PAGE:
Entry into force of the UN Watercourses Convention: why should it matter?
Salman M.A. Salman
Fellow, International Water Resources Association (IWRA)
Contact: Salman M.A. Salman | Email: firstname.lastname@example.org
The United Nations Watercourses Convention entered into force on 17 August 2014, following a long and complex journey that dates back to 1970 when the UN referred the matter to its legal arm, the International Law Commission. This article follows the Convention through that long and turbulent road, examines its main provisions and analyses the reasons for the delay of its entry into force. It concludes by answering the question of why entry into force of the Convention should indeed matter.
Minute 319 of the International Boundary and Water Commission between the US and Mexico: Colorado River binational water management implications
Vicente Sancheza and Alfonso A. Cortez-Larab
aDepartment of Public Administration Studies, El Colegio de la Frontera Norte, Tijuana, Mexico; bDepartment of Urban and Environmental Studies, El Colegio de la Frontera Norte, Mexicali, Mexico
Contact: Vicente Sanchez | Email: email@example.com
On 20 November 2012, Minute 319 of the International Boundary and Water Commission was signed by the commissioners of Mexico and the United States. It establishes measures for binational water management until 2017.This agreement aims to combine the efforts of officials of the two countries to find cooperative mechanisms that address water shortage in the Colorado River basin. The agreement mostly refers to the storage of Mexican water by the Hoover Dam in the United States, which, under the rule of the 1944 Water Treaty, should be suitably managed by the two countries, in view of predicted climate change impacts such as extreme drought and the consequent reduction of water availability at the basin level. This article addresses some likely implications for the signing countries regarding the implementation of measures established in the minute.
Impact of upstream anthropogenic river regulation on downstream water availability in transboundary river watersheds
Furat A.M. Al-Faraj and Miklas Scholz
Civil Engineering Research Group, School of Computing, Science and Engineering, University of Salford, Greater Manchester, UK
Contact: Miklas Scholz | Email: firstname.lastname@example.org
This article assesses the adverse impact of upstream anthropogenic regulation of a transboundary river watershed on the natural flow regime of the downstream country, by focusing on a case study: the Diyala (Sırvan) River watershed shared between Iraq and Iran. The article explores transboundary watershed management difficulties in a three-level system called the transboundary three-scalar framework, which helps to sustainably manage water resources. The average rates of reduction in flow between 2004 and 2013 ranged from nearly 24% in February to about 77% in September. The median of the reduction of rates between June and October was 66.4%.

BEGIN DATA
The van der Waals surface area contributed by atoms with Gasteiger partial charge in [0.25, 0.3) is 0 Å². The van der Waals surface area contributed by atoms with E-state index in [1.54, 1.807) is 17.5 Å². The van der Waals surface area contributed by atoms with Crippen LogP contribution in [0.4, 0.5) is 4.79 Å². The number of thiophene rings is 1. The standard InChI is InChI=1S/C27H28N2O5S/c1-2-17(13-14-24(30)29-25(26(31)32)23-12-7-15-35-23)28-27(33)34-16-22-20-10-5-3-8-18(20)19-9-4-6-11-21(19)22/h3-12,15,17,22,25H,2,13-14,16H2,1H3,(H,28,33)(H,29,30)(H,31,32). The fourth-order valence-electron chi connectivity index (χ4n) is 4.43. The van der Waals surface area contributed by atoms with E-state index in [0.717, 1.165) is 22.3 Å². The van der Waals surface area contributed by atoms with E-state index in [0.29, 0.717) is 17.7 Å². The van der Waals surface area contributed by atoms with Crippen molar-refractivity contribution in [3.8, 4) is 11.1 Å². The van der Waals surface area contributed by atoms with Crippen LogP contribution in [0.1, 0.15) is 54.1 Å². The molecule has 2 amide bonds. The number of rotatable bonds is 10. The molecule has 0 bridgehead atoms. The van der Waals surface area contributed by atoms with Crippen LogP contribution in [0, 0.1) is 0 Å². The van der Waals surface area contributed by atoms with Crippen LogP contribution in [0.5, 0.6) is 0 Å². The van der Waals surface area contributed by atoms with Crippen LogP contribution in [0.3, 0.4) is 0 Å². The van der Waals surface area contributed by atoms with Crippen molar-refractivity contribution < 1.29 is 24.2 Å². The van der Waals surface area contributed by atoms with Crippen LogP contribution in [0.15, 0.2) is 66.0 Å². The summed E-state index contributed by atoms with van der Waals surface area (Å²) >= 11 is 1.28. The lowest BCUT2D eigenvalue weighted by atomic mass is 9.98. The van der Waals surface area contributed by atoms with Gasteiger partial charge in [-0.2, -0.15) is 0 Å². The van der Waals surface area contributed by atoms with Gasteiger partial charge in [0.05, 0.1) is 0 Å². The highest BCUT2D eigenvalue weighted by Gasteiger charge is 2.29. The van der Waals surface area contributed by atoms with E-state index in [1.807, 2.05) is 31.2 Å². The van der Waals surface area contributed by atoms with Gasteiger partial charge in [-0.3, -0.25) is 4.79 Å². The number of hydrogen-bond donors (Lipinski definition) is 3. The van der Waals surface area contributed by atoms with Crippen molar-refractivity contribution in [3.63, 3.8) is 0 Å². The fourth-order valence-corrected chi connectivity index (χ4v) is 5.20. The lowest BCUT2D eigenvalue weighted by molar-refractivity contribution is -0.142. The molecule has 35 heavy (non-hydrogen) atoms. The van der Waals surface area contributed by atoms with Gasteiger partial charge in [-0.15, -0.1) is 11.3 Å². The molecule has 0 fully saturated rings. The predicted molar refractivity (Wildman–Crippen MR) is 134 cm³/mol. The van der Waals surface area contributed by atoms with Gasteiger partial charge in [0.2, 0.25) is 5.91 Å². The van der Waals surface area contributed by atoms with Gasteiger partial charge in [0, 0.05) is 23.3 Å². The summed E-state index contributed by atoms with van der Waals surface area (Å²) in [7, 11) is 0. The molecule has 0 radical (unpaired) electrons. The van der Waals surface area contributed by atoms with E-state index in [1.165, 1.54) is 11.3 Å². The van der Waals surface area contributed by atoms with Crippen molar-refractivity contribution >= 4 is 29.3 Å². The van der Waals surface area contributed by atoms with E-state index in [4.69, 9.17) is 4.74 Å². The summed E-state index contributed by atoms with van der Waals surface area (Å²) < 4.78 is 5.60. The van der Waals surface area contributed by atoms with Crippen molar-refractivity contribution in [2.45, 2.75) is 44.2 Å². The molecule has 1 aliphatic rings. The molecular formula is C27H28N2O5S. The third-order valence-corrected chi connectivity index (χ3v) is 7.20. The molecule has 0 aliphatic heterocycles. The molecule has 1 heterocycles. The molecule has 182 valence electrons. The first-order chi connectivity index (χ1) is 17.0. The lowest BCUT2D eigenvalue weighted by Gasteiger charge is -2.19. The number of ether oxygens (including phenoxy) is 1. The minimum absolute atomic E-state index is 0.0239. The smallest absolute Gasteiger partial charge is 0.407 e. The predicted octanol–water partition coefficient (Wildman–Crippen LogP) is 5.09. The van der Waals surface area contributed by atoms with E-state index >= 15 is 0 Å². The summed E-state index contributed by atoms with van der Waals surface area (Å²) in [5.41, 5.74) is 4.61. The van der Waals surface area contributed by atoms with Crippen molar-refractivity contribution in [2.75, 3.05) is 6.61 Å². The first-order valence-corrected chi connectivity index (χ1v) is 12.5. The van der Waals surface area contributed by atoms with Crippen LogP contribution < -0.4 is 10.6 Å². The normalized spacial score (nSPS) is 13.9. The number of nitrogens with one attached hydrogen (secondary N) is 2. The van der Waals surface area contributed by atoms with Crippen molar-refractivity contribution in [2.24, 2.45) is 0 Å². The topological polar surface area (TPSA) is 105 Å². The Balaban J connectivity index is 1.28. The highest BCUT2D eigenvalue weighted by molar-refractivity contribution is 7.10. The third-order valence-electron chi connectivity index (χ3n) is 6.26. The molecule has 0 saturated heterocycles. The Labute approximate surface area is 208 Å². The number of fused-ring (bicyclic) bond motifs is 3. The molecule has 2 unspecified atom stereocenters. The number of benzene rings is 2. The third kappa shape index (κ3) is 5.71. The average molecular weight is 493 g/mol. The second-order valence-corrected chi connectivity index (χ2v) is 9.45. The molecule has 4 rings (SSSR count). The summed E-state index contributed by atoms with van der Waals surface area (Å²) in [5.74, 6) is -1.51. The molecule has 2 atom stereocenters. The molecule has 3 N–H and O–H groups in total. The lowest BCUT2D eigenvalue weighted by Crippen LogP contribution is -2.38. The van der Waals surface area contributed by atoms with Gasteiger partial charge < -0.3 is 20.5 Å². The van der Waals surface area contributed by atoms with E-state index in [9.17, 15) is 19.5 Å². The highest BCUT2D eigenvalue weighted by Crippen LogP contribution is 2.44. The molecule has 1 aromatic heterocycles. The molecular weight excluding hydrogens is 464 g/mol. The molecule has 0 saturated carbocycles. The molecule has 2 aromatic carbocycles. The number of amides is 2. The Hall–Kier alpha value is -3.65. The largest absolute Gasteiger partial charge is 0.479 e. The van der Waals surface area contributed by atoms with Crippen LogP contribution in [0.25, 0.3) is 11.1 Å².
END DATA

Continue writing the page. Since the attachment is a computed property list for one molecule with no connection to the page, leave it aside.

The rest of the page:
Re-engineering closing watersheds: The negotiated expansion of a dam-based irrigation system in Bolivia
Rígel Rocha Lópeza, Linden Vincentb and Edwin Rapc
aAndean Centre for Water Management and Use (Centro AGUA), San Simon University, Cochabamba, Bolivia; bWater Resources Management Group, Wageningen University, the Netherlands; cInternational Water Management Institute, c/o International Center for Agricultural Research in the Dry Areas, Cairo, Egypt
Contact: Rígel Rocha López | Email: email@example.com
The expansion of the Totora Khocha dam-based irrigation system in the Pucara watershed is a case of planned re-engineering of a closing watershed. This article shows how, when irrigation systems expand in space and across boundaries to capture new water, they also involve new claims by existing and emergent users. This results in complex processes of design, contestation and negotiated redesign, where irrigation projects are being produced by the negotiated construction of water networks. Therefore, the design process in a closing watershed is better approached as a dynamic and negotiated process of engineering than as a prescriptive mode of network building.
Compensation policy in a large development project: the case of the Bakun hydroelectric dam
Wen Chiat Leea, K. Kuperan Viswanathanb and Jamal Alia
aSchool of Economics, Finance and Banking, Universiti Utara Malaysia, Sintok; bOthman Yeop Abdullah Graduate School of Business, Universiti Utara Malaysia, Sintok
Contact: Wen Chiat Lee | Email: firstname.lastname@example.org
Compensation to indigenous communities forced to relocate as a result of a development project is examined in this study. A survey of 379 families displaced by the construction of the Bakun Dam in Sarawak, Malaysia, reveals a high level of dissatisfaction with the compensation provided. The compensation given by the government to the relocated indigenous communities was lower than they had expected. The average compensation gap (the difference between the expected compensation and the actual compensation received for land) is 20 acres per study household. This has resulted in dissatisfaction among the indigenous communities. Greater participation of indigenous communities in the compensation process is needed to reduce the compensation gap. Indigenous communities’ rights and freedom to participate in the compensation process is important and should be an integral part of compensation policy for large development projects.